* Technology - European, Israeli or any other best suitable.

* Equipment – the best cost-effective suitable, e.g. Israeli, Italian, US.

* Target Markets – all over the globe, ready to buy and pay premium prices.

* Regulation - African (matching and influenced by international regulation).

* Financing – governmental, international private investors, NGO's, and international institutes.


So who is most likely to benefit from this project? In my opinion, everyone benefits.

Everyone who will be taking part in the operation will make good profitable and fair business and the reciprocity would only grow, which is in my view, a good thing.

The Green Valley model is not a zero-sum game. Green Valley brings a fresh mindset of multi-player international collaboration, which will bring more benefits for each 'player' than each player could produce alone.

Broad collaboration based on mutual goals and trust enables everyone to earn more, in a long-term perspective.


Adjusting the Model

To succeed the Green Valley model has to relate to the local culture and workforce characteristics.

Underpinning the Green Valley vision and goal is building a process that will enable participating countries to improve their economy through export.

For this to happen, knowledge and 'soft skills' transfer must take place.

In agriculture, where getting fruits from a tree that has just been planted may take 4 years, that education and learningprocess is very long and typically takes many years.

The best way to transfer knowledge and soft skills is through continuous cooperation and collaborative support and work.


This brings us to the third principle -

3) Continuity - a Green Valley project has only a starting date, and like any business endeavor, it will continue as long as all partners are satisfied.

This principle is of the utmost importance because, like in any industry, significant investments are required here that only long-standing work will ensure the security required for the expected Return of Investment (ROI).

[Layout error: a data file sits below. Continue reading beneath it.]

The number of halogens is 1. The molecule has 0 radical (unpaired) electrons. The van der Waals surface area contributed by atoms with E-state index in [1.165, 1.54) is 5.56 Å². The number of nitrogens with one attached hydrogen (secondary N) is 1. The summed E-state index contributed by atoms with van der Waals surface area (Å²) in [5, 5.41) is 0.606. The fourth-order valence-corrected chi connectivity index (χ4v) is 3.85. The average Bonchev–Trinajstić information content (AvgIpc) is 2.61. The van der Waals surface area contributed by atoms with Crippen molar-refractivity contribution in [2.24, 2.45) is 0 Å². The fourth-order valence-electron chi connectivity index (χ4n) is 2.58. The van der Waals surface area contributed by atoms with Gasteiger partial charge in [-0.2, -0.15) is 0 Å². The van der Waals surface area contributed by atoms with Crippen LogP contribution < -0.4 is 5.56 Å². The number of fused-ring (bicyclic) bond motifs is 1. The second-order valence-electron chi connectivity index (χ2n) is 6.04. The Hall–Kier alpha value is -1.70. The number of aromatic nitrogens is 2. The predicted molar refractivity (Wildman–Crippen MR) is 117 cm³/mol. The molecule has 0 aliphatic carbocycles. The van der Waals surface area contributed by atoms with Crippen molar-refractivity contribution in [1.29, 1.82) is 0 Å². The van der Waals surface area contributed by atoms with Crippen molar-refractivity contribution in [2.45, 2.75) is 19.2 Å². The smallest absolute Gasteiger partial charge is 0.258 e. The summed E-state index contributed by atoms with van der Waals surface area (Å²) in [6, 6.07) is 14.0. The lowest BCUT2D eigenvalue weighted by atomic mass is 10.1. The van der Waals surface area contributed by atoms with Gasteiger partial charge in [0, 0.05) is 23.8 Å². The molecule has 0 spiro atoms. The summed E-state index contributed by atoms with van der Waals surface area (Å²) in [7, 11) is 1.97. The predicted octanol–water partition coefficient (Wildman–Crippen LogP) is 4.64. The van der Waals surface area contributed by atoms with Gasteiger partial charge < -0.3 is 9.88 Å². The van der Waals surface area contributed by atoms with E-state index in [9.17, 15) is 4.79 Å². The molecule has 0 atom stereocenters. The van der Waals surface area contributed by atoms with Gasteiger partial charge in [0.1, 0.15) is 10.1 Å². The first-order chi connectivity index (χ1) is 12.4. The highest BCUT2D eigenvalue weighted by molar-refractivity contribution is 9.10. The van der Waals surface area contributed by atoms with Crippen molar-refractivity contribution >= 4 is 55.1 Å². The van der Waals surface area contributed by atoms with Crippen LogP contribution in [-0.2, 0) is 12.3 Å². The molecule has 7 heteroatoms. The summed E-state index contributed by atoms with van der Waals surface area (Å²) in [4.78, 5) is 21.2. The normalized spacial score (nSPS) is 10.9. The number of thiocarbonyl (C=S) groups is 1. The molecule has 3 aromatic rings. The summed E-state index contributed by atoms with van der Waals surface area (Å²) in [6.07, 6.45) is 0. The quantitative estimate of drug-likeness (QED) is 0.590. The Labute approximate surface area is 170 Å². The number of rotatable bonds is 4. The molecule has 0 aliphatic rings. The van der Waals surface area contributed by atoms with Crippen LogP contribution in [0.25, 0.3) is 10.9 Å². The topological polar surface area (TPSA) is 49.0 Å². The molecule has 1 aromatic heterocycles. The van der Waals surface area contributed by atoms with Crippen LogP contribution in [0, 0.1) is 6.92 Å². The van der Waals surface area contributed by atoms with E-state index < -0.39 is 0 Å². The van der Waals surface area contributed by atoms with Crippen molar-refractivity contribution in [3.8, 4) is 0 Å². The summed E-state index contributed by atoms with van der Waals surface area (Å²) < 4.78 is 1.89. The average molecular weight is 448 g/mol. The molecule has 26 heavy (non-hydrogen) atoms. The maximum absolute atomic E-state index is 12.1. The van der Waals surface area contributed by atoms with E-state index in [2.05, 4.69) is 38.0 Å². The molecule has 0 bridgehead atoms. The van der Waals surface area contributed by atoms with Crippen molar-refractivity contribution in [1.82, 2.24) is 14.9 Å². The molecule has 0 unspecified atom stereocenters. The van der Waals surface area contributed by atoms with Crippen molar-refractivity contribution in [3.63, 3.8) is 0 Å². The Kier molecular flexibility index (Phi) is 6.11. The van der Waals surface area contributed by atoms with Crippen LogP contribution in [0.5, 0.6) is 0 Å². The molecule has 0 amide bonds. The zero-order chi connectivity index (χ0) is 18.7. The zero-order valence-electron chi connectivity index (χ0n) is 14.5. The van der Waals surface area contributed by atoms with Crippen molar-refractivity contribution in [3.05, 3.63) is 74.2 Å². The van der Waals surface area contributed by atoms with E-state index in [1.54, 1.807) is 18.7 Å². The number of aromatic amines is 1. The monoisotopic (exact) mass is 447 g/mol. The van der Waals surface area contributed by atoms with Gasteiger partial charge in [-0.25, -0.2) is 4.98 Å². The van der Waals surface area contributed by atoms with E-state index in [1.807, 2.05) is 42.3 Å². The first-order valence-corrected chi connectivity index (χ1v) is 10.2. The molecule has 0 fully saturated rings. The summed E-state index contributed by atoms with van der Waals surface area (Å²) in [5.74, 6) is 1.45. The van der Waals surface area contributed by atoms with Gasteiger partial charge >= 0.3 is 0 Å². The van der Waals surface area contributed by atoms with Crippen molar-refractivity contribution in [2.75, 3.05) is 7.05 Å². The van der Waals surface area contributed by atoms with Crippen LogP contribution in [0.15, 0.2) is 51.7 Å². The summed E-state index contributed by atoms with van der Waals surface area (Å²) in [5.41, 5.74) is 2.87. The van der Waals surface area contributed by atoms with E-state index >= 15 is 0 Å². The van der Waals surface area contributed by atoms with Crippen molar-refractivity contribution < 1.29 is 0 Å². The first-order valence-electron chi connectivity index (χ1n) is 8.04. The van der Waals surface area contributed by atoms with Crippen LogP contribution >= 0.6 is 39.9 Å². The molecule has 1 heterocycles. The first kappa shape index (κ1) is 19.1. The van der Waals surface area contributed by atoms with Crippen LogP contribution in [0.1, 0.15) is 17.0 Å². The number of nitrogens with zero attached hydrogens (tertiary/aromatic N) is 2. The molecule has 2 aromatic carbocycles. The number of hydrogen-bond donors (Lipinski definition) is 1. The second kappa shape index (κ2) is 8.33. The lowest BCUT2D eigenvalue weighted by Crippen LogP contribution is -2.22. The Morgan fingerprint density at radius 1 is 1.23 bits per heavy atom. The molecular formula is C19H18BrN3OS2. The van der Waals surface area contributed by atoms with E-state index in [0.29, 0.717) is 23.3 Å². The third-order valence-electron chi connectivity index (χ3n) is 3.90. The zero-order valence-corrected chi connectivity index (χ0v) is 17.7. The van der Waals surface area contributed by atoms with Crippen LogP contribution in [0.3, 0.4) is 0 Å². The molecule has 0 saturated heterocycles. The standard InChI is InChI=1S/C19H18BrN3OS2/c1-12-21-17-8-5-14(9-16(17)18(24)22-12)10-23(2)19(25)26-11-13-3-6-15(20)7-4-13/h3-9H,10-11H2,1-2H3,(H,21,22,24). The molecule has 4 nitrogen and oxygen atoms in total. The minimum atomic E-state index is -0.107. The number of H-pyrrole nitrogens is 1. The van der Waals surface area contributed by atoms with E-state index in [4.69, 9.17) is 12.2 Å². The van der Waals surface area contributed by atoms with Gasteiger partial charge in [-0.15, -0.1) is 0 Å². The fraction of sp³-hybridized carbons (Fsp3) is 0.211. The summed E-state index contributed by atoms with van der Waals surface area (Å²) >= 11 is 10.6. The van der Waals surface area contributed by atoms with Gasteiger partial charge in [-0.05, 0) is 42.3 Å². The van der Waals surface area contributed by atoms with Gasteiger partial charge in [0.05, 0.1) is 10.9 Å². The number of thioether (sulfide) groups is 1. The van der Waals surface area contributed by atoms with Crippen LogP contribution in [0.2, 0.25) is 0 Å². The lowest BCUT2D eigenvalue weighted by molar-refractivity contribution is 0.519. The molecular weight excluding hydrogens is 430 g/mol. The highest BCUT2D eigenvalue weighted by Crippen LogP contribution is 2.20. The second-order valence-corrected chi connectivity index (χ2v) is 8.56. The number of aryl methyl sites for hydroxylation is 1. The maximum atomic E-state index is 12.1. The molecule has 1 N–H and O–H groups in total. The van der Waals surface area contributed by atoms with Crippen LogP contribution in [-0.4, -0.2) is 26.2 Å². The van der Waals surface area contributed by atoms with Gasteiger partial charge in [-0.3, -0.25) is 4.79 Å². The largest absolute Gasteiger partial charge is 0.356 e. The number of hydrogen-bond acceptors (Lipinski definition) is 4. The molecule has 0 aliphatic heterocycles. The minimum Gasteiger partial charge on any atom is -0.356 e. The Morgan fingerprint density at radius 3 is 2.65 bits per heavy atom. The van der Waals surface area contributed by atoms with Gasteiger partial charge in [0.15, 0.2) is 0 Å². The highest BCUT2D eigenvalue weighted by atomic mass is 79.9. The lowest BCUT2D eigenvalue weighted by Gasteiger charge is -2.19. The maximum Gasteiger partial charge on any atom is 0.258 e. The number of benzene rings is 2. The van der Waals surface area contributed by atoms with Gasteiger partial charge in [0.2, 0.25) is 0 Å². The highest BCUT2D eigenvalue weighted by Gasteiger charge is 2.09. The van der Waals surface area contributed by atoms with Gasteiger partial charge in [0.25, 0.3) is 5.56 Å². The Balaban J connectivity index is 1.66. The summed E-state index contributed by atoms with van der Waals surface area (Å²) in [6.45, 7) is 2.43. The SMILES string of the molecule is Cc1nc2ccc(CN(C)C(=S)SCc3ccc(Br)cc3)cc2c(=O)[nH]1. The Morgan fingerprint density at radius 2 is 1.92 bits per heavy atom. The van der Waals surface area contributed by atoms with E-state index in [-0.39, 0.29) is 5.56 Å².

For example, an Israeli farmer would not take part in the set-up of a plot in Africa without the confidence to pick the fruits for many years to come.

Costly R&D projects to solve African agriculture existing problems (especially) with international collaborations, will not take place without long-term security.

Packing houses, cold stores, nurseries, importers/exporters, and all stakeholders want to be assured that the project is safe and will last for years, or they will see ROI risk and simply not take part in it in the first place.

The project will benefit if all partners find it so secure that they want to develop it to generate greater inheritance and value for their next generation, or to trade some of them after creating significantly higher value-added.

This is simple – if all involved will make good money.


General Guidelines to the Model

1) Fully and Simultaneously. Just like any machine or factory, the Green Valley model will live out to its expectations when fully applied and operational. That may take a few years.

2) Export-oriented. Green Valley revolves around export. Export means; foreign currency income, but it also means values, which Green Valley wishes to promote and sees as its core.

3) High added value crops. Green Valley is about increasing the income of farmers, which is best done by the export of high-quality added-value crops to premium high price markets.

4) Vision2Market approach. Green Valley believes it should reflect the vision of the country where it is located and supported.

5) It's all about people. Green Valley is a model made by people for many people.

6) Government Involvement. Its role is to create conditions and business environment, including regulations and legislation, which will enable the Green Valley model to exist, perform well and succeed.

7) Business-oriented. Green Valley model and structure is fully business-oriented, with the expectation that all participants will do better with it than without it. However, it mainly emphasis on bringing prosperity to the country where the venture takes place.



The Green Valley model brings a whole new approach to agriculture, but I believe that the most significant and novel issues are:

It is about values, with a clear vision in mind.

It is about livelihood, based on export as its perpetual engine.

It is about international business collaboration, getting the best of all parties.

Green Valley considers agricultural export as a major tool for the sustainable economic development of the less developed countries with a shortage of food.